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Bank customers have changed dramatically over the past decade, as has their relationship with the banks they use.


Yet, the way banks study and evaluate these very complex customers hasn't kept pace. That means the data banks are collecting on customers won't help them to make decisions on service now or in the future.


The branch level is the easiest place to see how consumers have changed their interactions with banks. Branches used to be the primary touchpoint between the customer and the bank. First ATMs and then the Internet changed that. Branches became the place where one transaction-deposits--took place, and that represented the lion's share of a bank's physical interaction with its customers.


Physical presence is often misinterpreted as "loyalty," the way many banks assess customer satisfaction and shape strategy. But loyalty is a flat metric for a complex customer. Looking at traffic at branches or surveying people who use branches frequently are not good measures of total customer experience.


Most banks still measure customer satisfaction through promoter scoring that looks at loyalty. Well, chances are the customers going to your bank branches are loyal, based on a promoter score. At the same time, though, that same customer could have a small business loan at another bank and a home equity line of credit at a third bank. In all likelihood, they also have a credit card somewhere else. Four different banks for someone viewed as "loyal."


What's lost in measurement is the "why." Why do customers choose to do standard banking transactions at a certain bank, but would never dream of using that same bank for a mortgage? Why would someone who has a 20-year banking relationship at a local, medium-sized bank keep a business account at a national bank, even though fees are higher?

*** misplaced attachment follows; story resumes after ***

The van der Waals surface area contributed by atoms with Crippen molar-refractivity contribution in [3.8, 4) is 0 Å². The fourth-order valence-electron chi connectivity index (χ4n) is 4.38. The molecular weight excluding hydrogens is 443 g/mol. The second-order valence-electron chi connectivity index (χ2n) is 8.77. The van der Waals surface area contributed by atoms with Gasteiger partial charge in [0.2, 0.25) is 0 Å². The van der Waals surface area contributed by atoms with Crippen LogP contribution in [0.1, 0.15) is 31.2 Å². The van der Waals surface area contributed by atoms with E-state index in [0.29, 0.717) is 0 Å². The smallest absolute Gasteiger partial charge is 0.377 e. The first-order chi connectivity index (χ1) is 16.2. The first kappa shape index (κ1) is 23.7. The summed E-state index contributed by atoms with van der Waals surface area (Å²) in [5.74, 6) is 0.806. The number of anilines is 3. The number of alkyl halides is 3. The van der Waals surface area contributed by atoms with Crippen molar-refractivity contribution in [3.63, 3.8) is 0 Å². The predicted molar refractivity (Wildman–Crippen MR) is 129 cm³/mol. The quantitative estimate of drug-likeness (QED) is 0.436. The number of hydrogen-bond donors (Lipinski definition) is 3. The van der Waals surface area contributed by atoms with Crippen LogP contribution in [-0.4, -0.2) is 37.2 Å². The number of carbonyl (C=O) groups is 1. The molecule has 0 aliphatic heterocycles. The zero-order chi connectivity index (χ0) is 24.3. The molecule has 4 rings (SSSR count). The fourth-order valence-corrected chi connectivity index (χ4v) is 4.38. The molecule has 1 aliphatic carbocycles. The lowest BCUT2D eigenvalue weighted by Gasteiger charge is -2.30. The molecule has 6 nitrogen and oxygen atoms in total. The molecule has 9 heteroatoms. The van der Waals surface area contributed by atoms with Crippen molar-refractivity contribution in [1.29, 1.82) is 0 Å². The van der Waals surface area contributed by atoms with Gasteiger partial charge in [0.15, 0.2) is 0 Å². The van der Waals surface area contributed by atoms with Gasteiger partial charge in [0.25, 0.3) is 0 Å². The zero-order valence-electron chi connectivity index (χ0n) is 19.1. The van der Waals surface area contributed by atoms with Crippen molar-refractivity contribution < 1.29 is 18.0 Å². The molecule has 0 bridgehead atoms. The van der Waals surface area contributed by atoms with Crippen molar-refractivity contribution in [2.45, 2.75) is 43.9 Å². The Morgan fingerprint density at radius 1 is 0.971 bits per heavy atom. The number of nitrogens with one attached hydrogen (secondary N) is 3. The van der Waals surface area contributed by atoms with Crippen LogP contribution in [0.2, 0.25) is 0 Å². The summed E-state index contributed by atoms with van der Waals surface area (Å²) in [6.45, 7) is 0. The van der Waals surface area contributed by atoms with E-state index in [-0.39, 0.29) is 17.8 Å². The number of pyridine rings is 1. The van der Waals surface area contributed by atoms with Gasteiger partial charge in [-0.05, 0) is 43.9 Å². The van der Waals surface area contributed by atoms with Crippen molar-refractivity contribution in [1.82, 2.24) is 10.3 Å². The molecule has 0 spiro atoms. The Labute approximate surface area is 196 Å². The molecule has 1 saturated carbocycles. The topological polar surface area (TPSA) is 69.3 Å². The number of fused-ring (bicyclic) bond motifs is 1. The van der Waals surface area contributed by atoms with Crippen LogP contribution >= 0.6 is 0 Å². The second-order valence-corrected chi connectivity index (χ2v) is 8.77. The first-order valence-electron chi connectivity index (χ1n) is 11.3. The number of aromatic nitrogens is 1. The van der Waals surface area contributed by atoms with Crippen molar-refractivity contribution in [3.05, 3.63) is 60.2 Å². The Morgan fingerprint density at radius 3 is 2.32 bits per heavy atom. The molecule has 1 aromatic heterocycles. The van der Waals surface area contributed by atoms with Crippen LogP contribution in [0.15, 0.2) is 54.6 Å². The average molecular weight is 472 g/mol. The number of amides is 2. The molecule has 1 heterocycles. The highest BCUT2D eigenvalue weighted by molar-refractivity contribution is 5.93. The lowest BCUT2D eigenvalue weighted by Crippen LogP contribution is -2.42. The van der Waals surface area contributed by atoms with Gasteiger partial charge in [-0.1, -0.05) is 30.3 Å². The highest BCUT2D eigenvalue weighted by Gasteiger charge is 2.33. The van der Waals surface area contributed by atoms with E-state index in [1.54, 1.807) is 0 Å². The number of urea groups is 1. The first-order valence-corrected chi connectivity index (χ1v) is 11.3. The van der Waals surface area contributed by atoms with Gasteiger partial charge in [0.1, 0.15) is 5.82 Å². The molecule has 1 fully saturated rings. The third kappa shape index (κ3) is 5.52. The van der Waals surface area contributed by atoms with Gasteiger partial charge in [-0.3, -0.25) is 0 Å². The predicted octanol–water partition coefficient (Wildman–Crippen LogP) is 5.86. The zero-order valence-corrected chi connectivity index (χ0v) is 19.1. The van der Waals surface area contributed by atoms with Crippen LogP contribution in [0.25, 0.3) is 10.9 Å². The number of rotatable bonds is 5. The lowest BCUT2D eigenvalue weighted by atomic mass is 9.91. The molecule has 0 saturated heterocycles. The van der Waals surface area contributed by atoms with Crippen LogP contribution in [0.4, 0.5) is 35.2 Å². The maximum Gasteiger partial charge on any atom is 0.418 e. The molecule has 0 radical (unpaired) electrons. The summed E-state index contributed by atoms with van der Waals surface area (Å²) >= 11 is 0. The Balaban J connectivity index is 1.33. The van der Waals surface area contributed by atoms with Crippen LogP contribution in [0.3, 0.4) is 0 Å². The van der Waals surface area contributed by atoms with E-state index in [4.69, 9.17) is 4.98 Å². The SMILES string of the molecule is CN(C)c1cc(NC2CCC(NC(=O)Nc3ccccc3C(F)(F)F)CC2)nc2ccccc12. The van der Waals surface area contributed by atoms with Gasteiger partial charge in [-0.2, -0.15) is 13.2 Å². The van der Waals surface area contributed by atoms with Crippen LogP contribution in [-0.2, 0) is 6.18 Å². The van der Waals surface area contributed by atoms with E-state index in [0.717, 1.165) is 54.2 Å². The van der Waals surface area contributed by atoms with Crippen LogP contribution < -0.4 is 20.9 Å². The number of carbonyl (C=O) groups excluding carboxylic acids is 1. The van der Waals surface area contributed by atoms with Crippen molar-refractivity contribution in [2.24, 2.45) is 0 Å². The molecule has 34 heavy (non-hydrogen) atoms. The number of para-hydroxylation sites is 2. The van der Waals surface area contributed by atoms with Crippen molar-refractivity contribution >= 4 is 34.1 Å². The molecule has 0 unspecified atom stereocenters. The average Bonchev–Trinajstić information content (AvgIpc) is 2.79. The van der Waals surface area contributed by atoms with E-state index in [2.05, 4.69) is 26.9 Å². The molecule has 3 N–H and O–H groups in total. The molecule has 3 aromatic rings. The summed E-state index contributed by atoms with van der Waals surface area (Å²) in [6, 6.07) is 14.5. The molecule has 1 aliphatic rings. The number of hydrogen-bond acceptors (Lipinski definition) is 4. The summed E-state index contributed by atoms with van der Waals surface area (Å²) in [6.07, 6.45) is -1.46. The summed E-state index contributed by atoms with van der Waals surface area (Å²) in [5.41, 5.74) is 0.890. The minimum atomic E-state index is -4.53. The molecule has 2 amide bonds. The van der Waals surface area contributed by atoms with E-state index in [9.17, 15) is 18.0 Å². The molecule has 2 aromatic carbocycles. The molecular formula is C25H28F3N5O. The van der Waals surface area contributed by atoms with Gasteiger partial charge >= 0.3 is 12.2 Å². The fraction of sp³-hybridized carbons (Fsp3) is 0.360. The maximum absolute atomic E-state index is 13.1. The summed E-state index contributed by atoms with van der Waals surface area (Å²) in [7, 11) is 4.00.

It's the "why" that drives business. Do customers crave a deeper relationship, one that goes beyond simple transactional business, to deeper financial guidance and advice? What is needed to energize a customer to use more services? Why are they making the decisions they make, and how do you use that thinking to frame your marketing? Most measures of customer service and loyalty don't come anywhere near answering the questions you need to build a strategy.


Lastly, most metrics are agnostic about demographics, which isn't helpful. Baby Boomers treat all business transactions, and banking in particular, much different than Millennials. Millennials are more likely to jump to another bank if they receive a better offer. Older consumers are likely to take existing relationships into consideration. Most data collection efforts, though, don't take that information into account.


Until data complexity catches up with consumer complexity, banks aren't getting the best picture of their own customers.


(Views expressed in this article do not necessarily reflect policy of the Mortgage Bankers Association, nor do they connote an MBA endorsement of a specific company, product or service. MBA Insights welcomes your submissions. Inquiries can be sent to Mike Sorohan, editor, at; or Michael Tucker, editorial manager, at

Sue Hines is head of customer engagement with Informa Research Services, Calabasas, Calif. She has more than 30 years' experience in consulting and brand measurement. Founded in 1983, Informa Research Services is a provider of customer/member engagement and loyalty studies, competitive product rate and fee intelligence and delivery channel experience measurements to the financial services industry.


Source: MBA

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